Gareth Coker is one of the most acclaimed music composers for video games. Since the release of the platform game Ori and the Blind Forest in 2015, one of the highest-rated games on Xbox One, he was awarded several presigious awards such as the Academy of Interactive Arts & Sciences award for Outstanding Music Composition, and a recognition as an Associate of the Royal Academy of Music for his contribution to the music profession.

Gareth Coker’s sound is made of beautiful, memorable melodies combined with imposing atmospheres that completely enhance the sound and narrative dimensions of the games he composes for. His other credits in video game scoring include Primal Carnage, the Greek Mythology, Chinese Mythology and Norse Mythology editions of Minecraft, as well as several short films, documentaries and ads. This year, he released the soundtrack for the survival game ARK: Survival Evolved, and is currently working on the sequel to Ori and the Blind Forest, entitled Ori and the Will of Wisps.

Gareth Coker at Abbey Road Studios. Photography by Benjamin Ealovega

Score It Magazine: First of all, could you please tell us more about your musical background, your inspirations, and how you became a composer for films, video games and different other media?

I’m classically trained, started playing piano at the age of 8 and then unintentionally ended up composing during my time improvising in school jazz bands, which led to the desire to create. I went to the Royal Academy of Music, then taught English in Japan for 3 years. This afforded me the opportunity to travel and to live and work in a completely different environment. The Japan chapter is a very important period of my life, as my time there influences my everyday approach to my work and how I deal with other people, as well as all the obvious cultural and artistic benefits of being surrounded by global influences! After Japan, I went back to school at the University of Southern California to continue my composition training. After graduating, it was then off into the wilderness and the trenches as is often the case with new creatives, working on various projects… And then one day, an email ended up in my inbox.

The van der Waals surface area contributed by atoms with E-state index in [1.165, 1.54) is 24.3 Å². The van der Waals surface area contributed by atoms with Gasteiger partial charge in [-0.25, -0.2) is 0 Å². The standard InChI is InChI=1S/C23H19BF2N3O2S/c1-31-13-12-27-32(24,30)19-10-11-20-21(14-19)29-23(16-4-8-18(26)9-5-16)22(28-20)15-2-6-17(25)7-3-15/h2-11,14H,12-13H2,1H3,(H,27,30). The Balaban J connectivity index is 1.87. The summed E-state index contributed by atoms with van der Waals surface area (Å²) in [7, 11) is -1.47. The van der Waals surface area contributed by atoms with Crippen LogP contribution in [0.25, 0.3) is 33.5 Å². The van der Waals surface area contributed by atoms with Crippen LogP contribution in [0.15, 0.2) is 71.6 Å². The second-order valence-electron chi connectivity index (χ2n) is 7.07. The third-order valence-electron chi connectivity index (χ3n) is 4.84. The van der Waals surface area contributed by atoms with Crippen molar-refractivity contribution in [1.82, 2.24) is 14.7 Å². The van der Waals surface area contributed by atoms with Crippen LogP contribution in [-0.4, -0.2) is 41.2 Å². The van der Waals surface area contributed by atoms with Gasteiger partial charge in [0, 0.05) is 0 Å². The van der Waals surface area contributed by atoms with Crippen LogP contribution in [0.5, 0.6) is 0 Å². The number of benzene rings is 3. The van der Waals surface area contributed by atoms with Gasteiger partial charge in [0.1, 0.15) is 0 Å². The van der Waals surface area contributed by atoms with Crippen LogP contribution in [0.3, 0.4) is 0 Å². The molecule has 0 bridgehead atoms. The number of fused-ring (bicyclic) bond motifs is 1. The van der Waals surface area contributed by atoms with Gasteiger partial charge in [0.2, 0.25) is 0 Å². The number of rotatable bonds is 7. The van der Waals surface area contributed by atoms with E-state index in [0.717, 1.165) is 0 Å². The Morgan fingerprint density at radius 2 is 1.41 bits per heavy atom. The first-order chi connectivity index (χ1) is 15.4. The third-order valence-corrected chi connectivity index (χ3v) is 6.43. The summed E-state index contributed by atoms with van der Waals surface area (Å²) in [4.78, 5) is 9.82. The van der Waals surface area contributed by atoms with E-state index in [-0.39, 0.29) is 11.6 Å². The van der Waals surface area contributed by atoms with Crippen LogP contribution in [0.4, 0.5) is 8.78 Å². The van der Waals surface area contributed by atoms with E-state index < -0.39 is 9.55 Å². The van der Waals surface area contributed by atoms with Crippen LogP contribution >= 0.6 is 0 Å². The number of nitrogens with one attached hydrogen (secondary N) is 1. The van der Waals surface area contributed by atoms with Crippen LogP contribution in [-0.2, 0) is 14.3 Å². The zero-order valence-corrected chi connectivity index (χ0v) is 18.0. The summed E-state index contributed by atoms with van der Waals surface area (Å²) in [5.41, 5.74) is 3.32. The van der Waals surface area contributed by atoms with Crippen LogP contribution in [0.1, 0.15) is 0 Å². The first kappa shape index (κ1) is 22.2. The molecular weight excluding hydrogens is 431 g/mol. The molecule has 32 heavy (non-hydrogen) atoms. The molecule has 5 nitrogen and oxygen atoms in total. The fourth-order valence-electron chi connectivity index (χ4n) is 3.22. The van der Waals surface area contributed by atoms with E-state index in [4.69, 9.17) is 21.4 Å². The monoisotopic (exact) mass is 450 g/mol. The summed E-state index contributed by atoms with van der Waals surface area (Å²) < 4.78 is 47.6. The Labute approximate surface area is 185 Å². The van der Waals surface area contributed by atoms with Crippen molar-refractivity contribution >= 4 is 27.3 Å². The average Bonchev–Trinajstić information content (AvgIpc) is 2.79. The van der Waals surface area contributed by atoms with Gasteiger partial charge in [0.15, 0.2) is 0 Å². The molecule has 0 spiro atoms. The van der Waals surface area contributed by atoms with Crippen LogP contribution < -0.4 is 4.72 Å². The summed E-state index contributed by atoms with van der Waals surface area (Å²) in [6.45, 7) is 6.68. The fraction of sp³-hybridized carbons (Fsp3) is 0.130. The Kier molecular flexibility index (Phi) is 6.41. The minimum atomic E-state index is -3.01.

I read that you arrived on Ori and The Blind Forest very early on. How did you get on board?

The director of the game, Thomas Mahler, found me on He emailed me because he liked one of my tracks. He said he had a prototype in development and that he would like me to take a look at it. I did, and being a gamer myself, I immediately identified that this prototype was very promising. Thomas said that if I composed the prototype for free and if the pitch to publishers was successful, I would score the game. Microsoft offered Thomas and Moon Studios the best deal, and the rest is history!

I imagine that you started working with visuals, preliminary artworks. How did you proceed with the creation of the music for the game? How much direction were you given, did the music you wrote change as the developers worked on the game?

The only direction I was given was, ‘Make it work!’. This is both creatively freeing and also a little daunting. One of the advantages of getting on board early, however, is that you can really get a feel for the game and start to establish all the little things that make an effective score tick. Tempo for me is a very important factor in effective game music. Ori is a game about movement (platforming) and thus finding the right tempo to match Ori’s speed was one of the first things I did. Beyond that, I am at my best when I have the visuals, as I think a very important part of the job is choosing the right instruments to sync with the visuals. The glue that ties all this together of course is the theme (or themes) that can be played across different areas with different instruments, but still keeping things familiar.

Can you tell us more about Aeralie Brighton, the vocalist whose ethereal voice we hear on Ori?